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Finding a monster’s soul

Eckhart in “I, Frankenstein.”
Eckhart in “I, Frankenstein.”

For Eckhart, ‘I, Frankenstein’ is a human exploration

Aaron Eckhart has some advice for monster movie and Mary Shelley purists who might quibble with “I, Frankenstein,” his futuristic movie version that features Eckhart as the monster 100 years in the future.

“Get on Twitter,” he chuckles, suggesting the best place to complain. “They already ARE! Believe me.”

None of that 19th-century piecing together of human body parts, harnessing of lightning and jolting a creature to life in this “Frankenstein.” The monster in “I, Frankenstein” is 200 years old and called “Adam.” He’s survived into a future dystopia where he gets caught up in demon-gargoyle wars.

Sure, it’s a genre picture, Eckhart laughs.

“It’s a monster movie with a human soul. Fans of this genre may care about that, but a lot of people just don’t. They care about the action, the effects. If I’m selling this movie on a tweet, it’s ‘Man in search of his purpose.’ “

Eckhart found that something he could relate to. At 45, he’s never broken out as a headliner. His screen presence is formidable, thanks to a deep voice, soulful eyes and a face Seattle Times critic Moira MacDonald once said “looks as if a computer designed it. … His jaw is absurdly square, his nose long and aristocratic.” He broke into movies with the help of playwright-director friend Neil LaBute (“In the Company of Men”) and has had scattered success in the 15 years since.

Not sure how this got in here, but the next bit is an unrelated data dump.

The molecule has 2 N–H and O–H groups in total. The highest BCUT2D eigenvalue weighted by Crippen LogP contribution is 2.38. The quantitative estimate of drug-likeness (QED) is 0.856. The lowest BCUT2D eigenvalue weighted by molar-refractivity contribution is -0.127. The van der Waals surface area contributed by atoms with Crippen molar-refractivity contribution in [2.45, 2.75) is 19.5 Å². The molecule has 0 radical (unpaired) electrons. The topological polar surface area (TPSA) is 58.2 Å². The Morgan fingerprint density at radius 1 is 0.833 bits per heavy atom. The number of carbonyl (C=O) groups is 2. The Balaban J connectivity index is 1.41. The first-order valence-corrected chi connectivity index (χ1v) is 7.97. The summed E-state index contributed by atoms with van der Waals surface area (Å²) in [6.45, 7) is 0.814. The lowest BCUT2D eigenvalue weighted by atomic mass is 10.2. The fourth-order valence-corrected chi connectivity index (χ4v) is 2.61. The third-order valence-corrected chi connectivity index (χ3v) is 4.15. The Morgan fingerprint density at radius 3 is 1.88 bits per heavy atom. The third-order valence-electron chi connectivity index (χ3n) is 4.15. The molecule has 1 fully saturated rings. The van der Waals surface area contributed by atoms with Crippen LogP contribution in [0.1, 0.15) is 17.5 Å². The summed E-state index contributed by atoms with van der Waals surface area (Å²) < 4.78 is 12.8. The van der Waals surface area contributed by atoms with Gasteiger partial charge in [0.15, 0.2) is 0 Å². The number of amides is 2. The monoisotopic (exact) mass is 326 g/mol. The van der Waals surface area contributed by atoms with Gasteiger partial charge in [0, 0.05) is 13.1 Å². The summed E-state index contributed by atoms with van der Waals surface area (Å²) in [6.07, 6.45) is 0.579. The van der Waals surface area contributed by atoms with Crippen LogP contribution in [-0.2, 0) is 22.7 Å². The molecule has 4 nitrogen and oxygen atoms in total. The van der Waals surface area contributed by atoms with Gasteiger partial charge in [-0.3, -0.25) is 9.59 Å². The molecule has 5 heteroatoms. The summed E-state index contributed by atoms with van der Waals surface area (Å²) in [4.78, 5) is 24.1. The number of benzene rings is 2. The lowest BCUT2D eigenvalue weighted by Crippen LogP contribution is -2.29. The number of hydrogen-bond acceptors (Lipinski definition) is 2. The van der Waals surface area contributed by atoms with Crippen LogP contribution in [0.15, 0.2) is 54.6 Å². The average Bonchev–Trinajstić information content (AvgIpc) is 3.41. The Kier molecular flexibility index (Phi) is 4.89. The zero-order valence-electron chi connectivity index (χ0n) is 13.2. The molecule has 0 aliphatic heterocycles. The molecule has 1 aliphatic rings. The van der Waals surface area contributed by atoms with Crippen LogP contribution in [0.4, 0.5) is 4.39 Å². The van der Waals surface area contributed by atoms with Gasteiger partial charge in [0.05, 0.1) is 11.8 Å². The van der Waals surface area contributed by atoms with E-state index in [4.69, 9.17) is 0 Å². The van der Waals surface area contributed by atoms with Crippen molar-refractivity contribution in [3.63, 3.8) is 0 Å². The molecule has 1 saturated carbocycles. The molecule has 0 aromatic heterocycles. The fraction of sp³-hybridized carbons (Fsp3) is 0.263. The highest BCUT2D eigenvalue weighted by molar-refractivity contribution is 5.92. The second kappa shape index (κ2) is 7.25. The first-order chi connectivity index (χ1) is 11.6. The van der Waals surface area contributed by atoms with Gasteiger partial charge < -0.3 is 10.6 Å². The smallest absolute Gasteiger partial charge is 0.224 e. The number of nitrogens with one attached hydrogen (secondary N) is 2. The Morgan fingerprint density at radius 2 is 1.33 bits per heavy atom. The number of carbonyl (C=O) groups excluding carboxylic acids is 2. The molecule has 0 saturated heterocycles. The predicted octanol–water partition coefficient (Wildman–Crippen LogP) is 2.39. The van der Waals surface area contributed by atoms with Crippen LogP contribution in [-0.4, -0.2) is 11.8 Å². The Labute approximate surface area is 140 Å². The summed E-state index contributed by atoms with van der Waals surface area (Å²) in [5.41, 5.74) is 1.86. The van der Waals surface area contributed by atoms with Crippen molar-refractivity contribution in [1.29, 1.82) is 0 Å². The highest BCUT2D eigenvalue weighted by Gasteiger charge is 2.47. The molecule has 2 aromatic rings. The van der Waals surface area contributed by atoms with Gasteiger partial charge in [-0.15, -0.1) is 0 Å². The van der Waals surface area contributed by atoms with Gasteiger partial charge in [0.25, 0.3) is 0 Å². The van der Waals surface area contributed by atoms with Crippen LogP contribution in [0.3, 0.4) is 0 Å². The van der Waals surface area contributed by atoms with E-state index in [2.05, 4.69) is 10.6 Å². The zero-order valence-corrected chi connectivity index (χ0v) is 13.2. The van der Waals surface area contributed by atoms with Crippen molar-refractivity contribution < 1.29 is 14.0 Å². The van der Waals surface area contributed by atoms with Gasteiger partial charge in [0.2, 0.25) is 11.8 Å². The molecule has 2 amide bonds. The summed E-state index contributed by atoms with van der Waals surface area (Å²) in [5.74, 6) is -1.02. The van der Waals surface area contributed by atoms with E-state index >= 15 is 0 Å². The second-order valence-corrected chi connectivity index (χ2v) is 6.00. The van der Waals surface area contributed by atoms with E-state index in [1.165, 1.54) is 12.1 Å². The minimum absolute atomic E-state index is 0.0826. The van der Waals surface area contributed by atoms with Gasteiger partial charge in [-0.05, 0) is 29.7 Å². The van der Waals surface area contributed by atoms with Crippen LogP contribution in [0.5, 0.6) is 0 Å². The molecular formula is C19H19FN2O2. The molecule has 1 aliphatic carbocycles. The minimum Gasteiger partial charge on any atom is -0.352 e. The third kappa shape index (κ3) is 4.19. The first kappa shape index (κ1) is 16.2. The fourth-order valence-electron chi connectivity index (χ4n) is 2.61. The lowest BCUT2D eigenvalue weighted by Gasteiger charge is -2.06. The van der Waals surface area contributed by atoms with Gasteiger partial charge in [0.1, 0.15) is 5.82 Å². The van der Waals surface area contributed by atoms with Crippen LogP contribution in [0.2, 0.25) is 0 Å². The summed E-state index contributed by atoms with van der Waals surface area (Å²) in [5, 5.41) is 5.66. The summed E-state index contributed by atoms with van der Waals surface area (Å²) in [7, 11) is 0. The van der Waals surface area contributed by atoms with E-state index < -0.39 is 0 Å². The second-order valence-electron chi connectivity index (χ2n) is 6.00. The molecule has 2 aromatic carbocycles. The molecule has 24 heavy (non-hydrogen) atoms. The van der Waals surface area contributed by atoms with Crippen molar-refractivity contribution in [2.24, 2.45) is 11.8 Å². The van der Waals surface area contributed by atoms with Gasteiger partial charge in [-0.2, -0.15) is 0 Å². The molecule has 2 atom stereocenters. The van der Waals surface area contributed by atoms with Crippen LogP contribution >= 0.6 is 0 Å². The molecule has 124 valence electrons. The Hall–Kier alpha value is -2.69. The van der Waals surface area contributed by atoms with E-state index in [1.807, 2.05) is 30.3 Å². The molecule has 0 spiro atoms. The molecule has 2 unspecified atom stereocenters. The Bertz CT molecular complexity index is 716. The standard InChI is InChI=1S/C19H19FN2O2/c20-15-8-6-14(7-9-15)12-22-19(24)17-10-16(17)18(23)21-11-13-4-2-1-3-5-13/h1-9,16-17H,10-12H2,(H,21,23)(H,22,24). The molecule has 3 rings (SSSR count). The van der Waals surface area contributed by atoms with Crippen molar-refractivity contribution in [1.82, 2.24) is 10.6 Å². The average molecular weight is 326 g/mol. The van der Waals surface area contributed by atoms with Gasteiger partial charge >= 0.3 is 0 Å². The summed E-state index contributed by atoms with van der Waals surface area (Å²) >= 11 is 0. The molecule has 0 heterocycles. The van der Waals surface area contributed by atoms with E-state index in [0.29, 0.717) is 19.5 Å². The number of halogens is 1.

Supporting roles in blockbusters from “Erin Brockovich” to “The Dark Knight” films (as Harvey “Two-Face” Dent) and leads in more daring fare such as “Thank You for Smoking,” “Towelhead” and “Rabbit Hole” have never added up to an escape from B-movies or actioners (“Olympus Has Fallen”).

He’s serious enough to work out a back story to his character, even if that character is as iconic as Frankenstein’s monster.

“He’s been rejected by his father and has to work out his place in the world. He’s a survivalist, made that way by being cast out. … He basically learned from the animals. In Mary Shelley’s novel, he’s always on the edge of society, on the periphery looking in. In our movie, he’s had 200 years of learning and gaining skills and becoming articulate. I needed to delve into Mary Shelley’s version of him, figure out why she created him. What does she want to say? Is that still relevant today? It is. This is an archetypal man’s journey through life asking himself those same questions every man must ask – ‘Where did I come from, why am I here and where am I going?’

Eckhart is one of those character actors who turns up in several films a year, most years. And “I’m making a lot more movies in 2014. Hey, it’s not like I love to work or anything. I just can’t afford not to.”

If he’s forced to find a connection, a through-line to a career that takes him from cynical villains (“The Rum Diary”) to stoic soldiers (“Battle Los Angeles”), sad-eyed romantics (“Love Happens,” “Rabbit Hole”) to characters with a message (“Towelhead”), it is this – a shared humanity.

“If I’m going to go to all the trouble of making the movie and you’re going to go see it, is there a lesson to be learned from the film about how you can become a better person?

“Movies are about entertaining, first of all, the fantasy that we lose ourselves in. But they’re also about storytelling and growing. So I look for the humanity in the character, the lessons we can learn from his journey.”